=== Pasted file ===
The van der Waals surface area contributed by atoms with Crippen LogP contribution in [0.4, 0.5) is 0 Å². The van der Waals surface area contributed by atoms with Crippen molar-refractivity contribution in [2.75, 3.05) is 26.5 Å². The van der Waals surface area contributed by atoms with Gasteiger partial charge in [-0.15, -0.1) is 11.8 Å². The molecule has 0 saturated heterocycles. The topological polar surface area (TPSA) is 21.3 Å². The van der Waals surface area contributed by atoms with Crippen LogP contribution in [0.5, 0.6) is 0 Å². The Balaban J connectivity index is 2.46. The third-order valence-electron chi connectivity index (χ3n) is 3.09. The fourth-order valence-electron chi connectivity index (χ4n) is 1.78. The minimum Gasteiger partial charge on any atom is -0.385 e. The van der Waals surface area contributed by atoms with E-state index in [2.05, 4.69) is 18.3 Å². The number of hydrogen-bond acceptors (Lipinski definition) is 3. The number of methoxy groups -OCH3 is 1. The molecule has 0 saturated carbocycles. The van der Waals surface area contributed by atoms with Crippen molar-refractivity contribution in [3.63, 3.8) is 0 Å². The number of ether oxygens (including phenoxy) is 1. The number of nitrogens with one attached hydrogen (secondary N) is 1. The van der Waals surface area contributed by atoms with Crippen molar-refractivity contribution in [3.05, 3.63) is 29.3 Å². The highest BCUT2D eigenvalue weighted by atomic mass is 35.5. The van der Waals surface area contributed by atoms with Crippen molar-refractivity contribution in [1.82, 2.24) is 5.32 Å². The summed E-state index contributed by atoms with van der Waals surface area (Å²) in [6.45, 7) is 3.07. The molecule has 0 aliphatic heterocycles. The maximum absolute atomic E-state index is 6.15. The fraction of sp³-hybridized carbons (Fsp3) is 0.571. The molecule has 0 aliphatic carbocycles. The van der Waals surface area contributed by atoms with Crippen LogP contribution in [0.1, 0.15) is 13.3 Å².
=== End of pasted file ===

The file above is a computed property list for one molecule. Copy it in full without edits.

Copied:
The van der Waals surface area contributed by atoms with Crippen LogP contribution in [0.4, 0.5) is 0 Å². The van der Waals surface area contributed by atoms with Crippen molar-refractivity contribution in [2.75, 3.05) is 26.5 Å². The van der Waals surface area contributed by atoms with Gasteiger partial charge in [-0.15, -0.1) is 11.8 Å². The molecule has 0 saturated heterocycles. The topological polar surface area (TPSA) is 21.3 Å². The van der Waals surface area contributed by atoms with Crippen LogP contribution in [0.5, 0.6) is 0 Å². The Balaban J connectivity index is 2.46. The third-order valence-electron chi connectivity index (χ3n) is 3.09. The fourth-order valence-electron chi connectivity index (χ4n) is 1.78. The minimum Gasteiger partial charge on any atom is -0.385 e. The van der Waals surface area contributed by atoms with E-state index in [2.05, 4.69) is 18.3 Å². The number of hydrogen-bond acceptors (Lipinski definition) is 3. The number of methoxy groups -OCH3 is 1. The molecule has 0 saturated carbocycles. The van der Waals surface area contributed by atoms with Crippen molar-refractivity contribution in [3.63, 3.8) is 0 Å². The number of ether oxygens (including phenoxy) is 1. The number of nitrogens with one attached hydrogen (secondary N) is 1. The van der Waals surface area contributed by atoms with Crippen molar-refractivity contribution in [3.05, 3.63) is 29.3 Å². The highest BCUT2D eigenvalue weighted by atomic mass is 35.5. The van der Waals surface area contributed by atoms with Crippen molar-refractivity contribution in [1.82, 2.24) is 5.32 Å². The summed E-state index contributed by atoms with van der Waals surface area (Å²) in [6.45, 7) is 3.07. The molecule has 0 aliphatic heterocycles. The maximum absolute atomic E-state index is 6.15. The fraction of sp³-hybridized carbons (Fsp3) is 0.571. The molecule has 0 aliphatic carbocycles. The van der Waals surface area contributed by atoms with Crippen LogP contribution in [0.1, 0.15) is 13.3 Å².